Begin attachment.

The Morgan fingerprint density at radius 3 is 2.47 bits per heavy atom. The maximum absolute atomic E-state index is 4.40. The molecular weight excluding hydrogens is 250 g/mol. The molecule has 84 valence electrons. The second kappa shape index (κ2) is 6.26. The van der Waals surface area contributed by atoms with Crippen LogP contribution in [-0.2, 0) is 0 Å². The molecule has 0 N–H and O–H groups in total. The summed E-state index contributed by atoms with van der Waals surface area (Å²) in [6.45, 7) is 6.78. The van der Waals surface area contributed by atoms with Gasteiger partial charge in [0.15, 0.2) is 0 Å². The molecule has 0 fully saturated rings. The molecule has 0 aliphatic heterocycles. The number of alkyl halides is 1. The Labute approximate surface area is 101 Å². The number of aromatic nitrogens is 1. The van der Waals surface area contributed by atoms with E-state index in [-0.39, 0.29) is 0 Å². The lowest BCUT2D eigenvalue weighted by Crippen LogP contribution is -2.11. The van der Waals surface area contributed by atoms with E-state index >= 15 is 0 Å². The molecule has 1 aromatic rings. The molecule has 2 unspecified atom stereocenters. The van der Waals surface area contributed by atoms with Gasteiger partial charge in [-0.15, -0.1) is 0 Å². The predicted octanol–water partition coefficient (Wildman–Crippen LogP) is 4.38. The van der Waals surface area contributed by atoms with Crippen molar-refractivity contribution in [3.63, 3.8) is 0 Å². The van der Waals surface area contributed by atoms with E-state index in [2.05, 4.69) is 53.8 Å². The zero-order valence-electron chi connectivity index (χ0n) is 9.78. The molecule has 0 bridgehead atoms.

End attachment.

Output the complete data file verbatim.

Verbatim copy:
The Morgan fingerprint density at radius 3 is 2.47 bits per heavy atom. The maximum absolute atomic E-state index is 4.40. The molecular weight excluding hydrogens is 250 g/mol. The molecule has 84 valence electrons. The second kappa shape index (κ2) is 6.26. The van der Waals surface area contributed by atoms with Crippen LogP contribution in [-0.2, 0) is 0 Å². The molecule has 0 N–H and O–H groups in total. The summed E-state index contributed by atoms with van der Waals surface area (Å²) in [6.45, 7) is 6.78. The van der Waals surface area contributed by atoms with Gasteiger partial charge in [0.15, 0.2) is 0 Å². The molecule has 0 fully saturated rings. The molecule has 0 aliphatic heterocycles. The number of alkyl halides is 1. The Labute approximate surface area is 101 Å². The number of aromatic nitrogens is 1. The van der Waals surface area contributed by atoms with E-state index in [-0.39, 0.29) is 0 Å². The lowest BCUT2D eigenvalue weighted by Crippen LogP contribution is -2.11. The van der Waals surface area contributed by atoms with E-state index >= 15 is 0 Å². The molecule has 1 aromatic rings. The molecule has 2 unspecified atom stereocenters. The van der Waals surface area contributed by atoms with Gasteiger partial charge in [-0.15, -0.1) is 0 Å². The predicted octanol–water partition coefficient (Wildman–Crippen LogP) is 4.38. The van der Waals surface area contributed by atoms with Crippen molar-refractivity contribution in [3.63, 3.8) is 0 Å². The van der Waals surface area contributed by atoms with E-state index in [2.05, 4.69) is 53.8 Å². The zero-order valence-electron chi connectivity index (χ0n) is 9.78. The molecule has 0 bridgehead atoms.